Once I was mature enough to see it, this is what I learned to love most about my mother: her ability to see the humanity in anyone and to bring out the best in everyone. It was her instinct as a physical therapist, first in the halls of the VA tending to the Vietnam veterans, then in her own practice, and then working primarily with the elderly, trying every day to straighten what was bent and broken. As my grandmother, Helen Bickerstaff, aged and became more frail, she took on the added responsibilities of a daughter and a caretaker. This was hard and demanding work, both physically and mentally, and she undertook it with unfailing cheer, warmth, and heart. Gainesville is filled with the people she helped to heal; it was her calling, and even after her diagnosis and her first craniotomy, she still talked about going back to work part-time because it was therapy for her as well as for her patients.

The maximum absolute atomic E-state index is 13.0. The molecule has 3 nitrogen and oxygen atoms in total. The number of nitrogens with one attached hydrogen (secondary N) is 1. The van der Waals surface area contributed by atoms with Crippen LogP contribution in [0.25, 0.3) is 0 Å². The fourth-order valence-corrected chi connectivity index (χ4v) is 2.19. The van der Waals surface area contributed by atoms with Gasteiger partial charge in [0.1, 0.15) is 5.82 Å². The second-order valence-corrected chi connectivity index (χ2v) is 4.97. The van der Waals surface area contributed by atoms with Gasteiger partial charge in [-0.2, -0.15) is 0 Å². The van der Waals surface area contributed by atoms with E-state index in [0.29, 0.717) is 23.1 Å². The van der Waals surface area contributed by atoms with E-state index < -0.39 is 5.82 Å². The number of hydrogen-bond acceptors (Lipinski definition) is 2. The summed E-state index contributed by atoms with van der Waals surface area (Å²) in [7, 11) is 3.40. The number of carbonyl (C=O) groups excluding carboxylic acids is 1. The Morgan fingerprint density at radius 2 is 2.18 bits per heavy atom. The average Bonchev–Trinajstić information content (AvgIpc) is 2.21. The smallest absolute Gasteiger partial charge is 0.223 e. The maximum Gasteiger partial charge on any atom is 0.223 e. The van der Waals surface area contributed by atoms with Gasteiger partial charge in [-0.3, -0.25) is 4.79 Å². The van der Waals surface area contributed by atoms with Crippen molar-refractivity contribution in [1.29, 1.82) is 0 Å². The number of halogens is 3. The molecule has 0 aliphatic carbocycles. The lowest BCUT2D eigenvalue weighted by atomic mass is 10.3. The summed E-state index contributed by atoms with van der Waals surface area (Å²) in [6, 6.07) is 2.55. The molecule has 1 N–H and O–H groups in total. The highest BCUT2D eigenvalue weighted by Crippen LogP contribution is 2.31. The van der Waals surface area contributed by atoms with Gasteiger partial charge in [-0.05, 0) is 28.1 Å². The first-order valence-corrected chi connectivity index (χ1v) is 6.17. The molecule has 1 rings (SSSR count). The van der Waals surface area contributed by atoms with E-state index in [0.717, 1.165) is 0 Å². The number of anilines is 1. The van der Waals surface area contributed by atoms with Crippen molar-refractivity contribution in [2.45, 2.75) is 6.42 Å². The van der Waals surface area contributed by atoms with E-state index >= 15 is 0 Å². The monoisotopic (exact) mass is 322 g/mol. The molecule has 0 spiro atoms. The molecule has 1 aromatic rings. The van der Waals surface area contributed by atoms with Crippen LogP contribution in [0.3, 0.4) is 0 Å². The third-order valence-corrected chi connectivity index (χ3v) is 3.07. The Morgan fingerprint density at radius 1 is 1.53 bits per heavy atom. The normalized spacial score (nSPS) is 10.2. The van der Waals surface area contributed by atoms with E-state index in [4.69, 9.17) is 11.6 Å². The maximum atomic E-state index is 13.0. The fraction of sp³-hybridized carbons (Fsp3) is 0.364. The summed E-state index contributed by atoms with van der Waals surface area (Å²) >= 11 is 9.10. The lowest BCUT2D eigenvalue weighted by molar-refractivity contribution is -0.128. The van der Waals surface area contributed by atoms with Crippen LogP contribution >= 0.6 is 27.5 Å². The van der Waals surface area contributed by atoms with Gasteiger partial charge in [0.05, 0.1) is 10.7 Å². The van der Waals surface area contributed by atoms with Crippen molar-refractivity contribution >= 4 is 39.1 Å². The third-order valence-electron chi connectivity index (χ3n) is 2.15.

But I don’t want to leave you with the impression that Mom was a pushover. She ran a strict home. Soda and sugared cereals were never an option. When I was old enough to drive, in order to earn the privilege I had to sign a contract that ran to several pages. I was once grounded for a week for telling her I was going to play tennis at the Westside courts when I went to the Woodside courts instead. She told me that if I ever wanted to ride a motorcycle, she would first give me a personal tour of the accident victims at the VA ward to dissuade me. It worked. Right before I left for college, in a seeming lapse of her authority, she allowed me to visit an out-of-town friend who was then in college. I forgot to call home to tell her that I had safely arrived, one of the conditions of my newfound freedom. Several hours after arriving, I was surprised to hear a knock on my friend’s dormroom door. It was a private investigator my mother had hired to locate me—I swear he had on a blazer and a fedora, this can’t be my own fantastical reconstruction of the scene. He was her last recourse to finding me in an era before cellphones. The only thing he said to me, delivered with impeccable timing before turning on his heels, was: “Call your mother.”